crowded with characters and their sisters, brothers, aunts, cousins,
fathers, and so on, all of whom intrude upon the story enough to
muddle things up and complicate the story, and none of whom actually
seem to matter all that much in the big picture. Rhys Ifans is really
the only actor in Vanity Fair who seems to be putting
something of substance into his performance, beyond dressing up in
period costume, but his decent performance is wasted here.
What it really comes down to is that Vanity Fair has had its
fangs pulled: from William Makepeace Thackeray's original novel,
Becky Sharp is supposed to be a schemer, willing to do anything to
get what she wanted, backstabbing and going for revenge with gusto.
Here, Becky is an almost passive character, being drawn from one
circumstance to another without much energy on her part. Eventually
we get the sense that she's supposed to be a bit of a schemer, trying
to make her way into an upper class that she's excluded from by
birth, but frankly this idea comes more from comments that the other
characters make about her, than from her own actions. It's hard to
even tell the difference between what Becky does in the hope of gain,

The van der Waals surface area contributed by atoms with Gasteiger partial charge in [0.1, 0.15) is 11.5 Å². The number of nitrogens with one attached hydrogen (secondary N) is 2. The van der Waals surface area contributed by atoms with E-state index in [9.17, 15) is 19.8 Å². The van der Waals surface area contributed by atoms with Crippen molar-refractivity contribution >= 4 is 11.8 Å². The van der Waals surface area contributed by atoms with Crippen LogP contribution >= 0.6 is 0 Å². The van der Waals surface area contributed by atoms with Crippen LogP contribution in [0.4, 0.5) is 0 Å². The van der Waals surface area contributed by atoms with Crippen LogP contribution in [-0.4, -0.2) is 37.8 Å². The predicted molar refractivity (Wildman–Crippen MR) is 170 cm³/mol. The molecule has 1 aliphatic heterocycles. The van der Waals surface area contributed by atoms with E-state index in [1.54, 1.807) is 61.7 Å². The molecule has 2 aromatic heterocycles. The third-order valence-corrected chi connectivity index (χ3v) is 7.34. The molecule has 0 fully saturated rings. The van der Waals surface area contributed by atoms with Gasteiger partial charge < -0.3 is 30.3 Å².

and what she does for genuine love; it all comes across as simply
"things that happen" and nothing more. It's no surprise,
then, that the dramatic developments in the film, like the outbreak
of war, feel equally flat. Becky is too sweet, too one-dimensionally
kind and good, to be interesting as a character. If there'd been a
bit of a love/hate relationship between viewers and Becky here, it
would have given the film a bit of much-needed bite, but let's face
it: she's bland, no matter what circumstances she finds herself in.
And so too is the film as a whole.
Vanity Fair appears in an anamorphic widescreen transfer that
presents the film in its original 2.35:1 aspect ratio. The image
quality is satisfactory, with colors looking consistently vibrant and
natural, and the print appearing free of noise or flaws. Edge
enhancement shows up in some scenes, and contrast is a bit on the
heavy side at times, but overall it's an attractive transfer that
does justice to the visual appeal of the film.
The Dolby 5.1 soundtrack handles the film's audio needs quite well,
with a generally clean sound and a satisfactory balance between the
musical score and the other elements of the track. Some surround
sound is used, and the overall sound is pleasing to the ear. A dubbed
French 5.1 track is also included.
The commentary track from director Mira Nair will interest any
viewers who actually liked the film; there are some silent moments
but she offers a reasonably interesting perspective on her choices in
making the film. The other main special feature is a 14-minute set of
deleted scenes. The two featurettes, "Welcome to Vanity Fair"
(11 minutes) and "The Women Behind Vanity Fair" (9
minutes) are complete promotional fluff and not worth wasting your
Fair is a film that only die-hard fans of Reese Witherspoon are
going to like. Poorly structured, badly paced, with bland, one-note
characters and a complete lack of an engaging narrative, Vanity
Fair really only has its lavish costumes and sets to fall back on
for viewer appeal, and that's just not enough. Skip it.